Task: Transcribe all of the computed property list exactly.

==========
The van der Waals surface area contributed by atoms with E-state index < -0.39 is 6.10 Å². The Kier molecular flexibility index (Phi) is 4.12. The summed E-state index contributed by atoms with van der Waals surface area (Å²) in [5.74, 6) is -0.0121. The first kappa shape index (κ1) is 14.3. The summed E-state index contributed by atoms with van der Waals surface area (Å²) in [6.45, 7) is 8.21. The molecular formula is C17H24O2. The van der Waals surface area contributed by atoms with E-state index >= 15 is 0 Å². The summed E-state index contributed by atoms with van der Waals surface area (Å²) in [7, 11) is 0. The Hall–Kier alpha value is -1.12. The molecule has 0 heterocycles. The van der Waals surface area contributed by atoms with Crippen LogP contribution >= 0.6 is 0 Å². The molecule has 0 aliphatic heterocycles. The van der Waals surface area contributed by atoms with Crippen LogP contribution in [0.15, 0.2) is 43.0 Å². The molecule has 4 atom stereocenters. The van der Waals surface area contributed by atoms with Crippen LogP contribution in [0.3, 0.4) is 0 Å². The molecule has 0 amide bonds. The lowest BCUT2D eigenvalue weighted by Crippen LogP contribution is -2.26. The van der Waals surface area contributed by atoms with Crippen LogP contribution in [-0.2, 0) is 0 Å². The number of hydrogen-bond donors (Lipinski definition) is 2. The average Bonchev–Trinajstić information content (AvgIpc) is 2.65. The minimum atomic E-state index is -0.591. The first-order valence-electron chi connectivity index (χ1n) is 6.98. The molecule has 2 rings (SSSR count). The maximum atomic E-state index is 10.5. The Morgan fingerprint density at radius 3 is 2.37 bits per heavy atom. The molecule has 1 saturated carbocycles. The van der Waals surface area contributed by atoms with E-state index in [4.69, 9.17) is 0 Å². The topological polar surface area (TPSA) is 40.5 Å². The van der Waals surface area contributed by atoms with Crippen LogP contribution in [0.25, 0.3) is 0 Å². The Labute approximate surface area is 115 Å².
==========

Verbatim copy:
The van der Waals surface area contributed by atoms with E-state index < -0.39 is 6.10 Å². The Kier molecular flexibility index (Phi) is 4.12. The summed E-state index contributed by atoms with van der Waals surface area (Å²) in [5.74, 6) is -0.0121. The first kappa shape index (κ1) is 14.3. The summed E-state index contributed by atoms with van der Waals surface area (Å²) in [6.45, 7) is 8.21. The molecular formula is C17H24O2. The van der Waals surface area contributed by atoms with E-state index >= 15 is 0 Å². The summed E-state index contributed by atoms with van der Waals surface area (Å²) in [7, 11) is 0. The Hall–Kier alpha value is -1.12. The molecule has 0 heterocycles. The van der Waals surface area contributed by atoms with Crippen LogP contribution >= 0.6 is 0 Å². The molecule has 0 aliphatic heterocycles. The van der Waals surface area contributed by atoms with Crippen LogP contribution in [0.15, 0.2) is 43.0 Å². The molecule has 4 atom stereocenters. The van der Waals surface area contributed by atoms with Crippen LogP contribution in [0.3, 0.4) is 0 Å². The molecule has 0 amide bonds. The lowest BCUT2D eigenvalue weighted by Crippen LogP contribution is -2.26. The van der Waals surface area contributed by atoms with Crippen LogP contribution in [-0.2, 0) is 0 Å². The number of hydrogen-bond donors (Lipinski definition) is 2. The average Bonchev–Trinajstić information content (AvgIpc) is 2.65. The minimum atomic E-state index is -0.591. The first-order valence-electron chi connectivity index (χ1n) is 6.98. The molecule has 2 rings (SSSR count). The maximum atomic E-state index is 10.5. The Morgan fingerprint density at radius 3 is 2.37 bits per heavy atom. The molecule has 1 saturated carbocycles. The van der Waals surface area contributed by atoms with E-state index in [4.69, 9.17) is 0 Å². The topological polar surface area (TPSA) is 40.5 Å². The van der Waals surface area contributed by atoms with Crippen LogP contribution in [0.25, 0.3) is 0 Å². The Labute approximate surface area is 115 Å².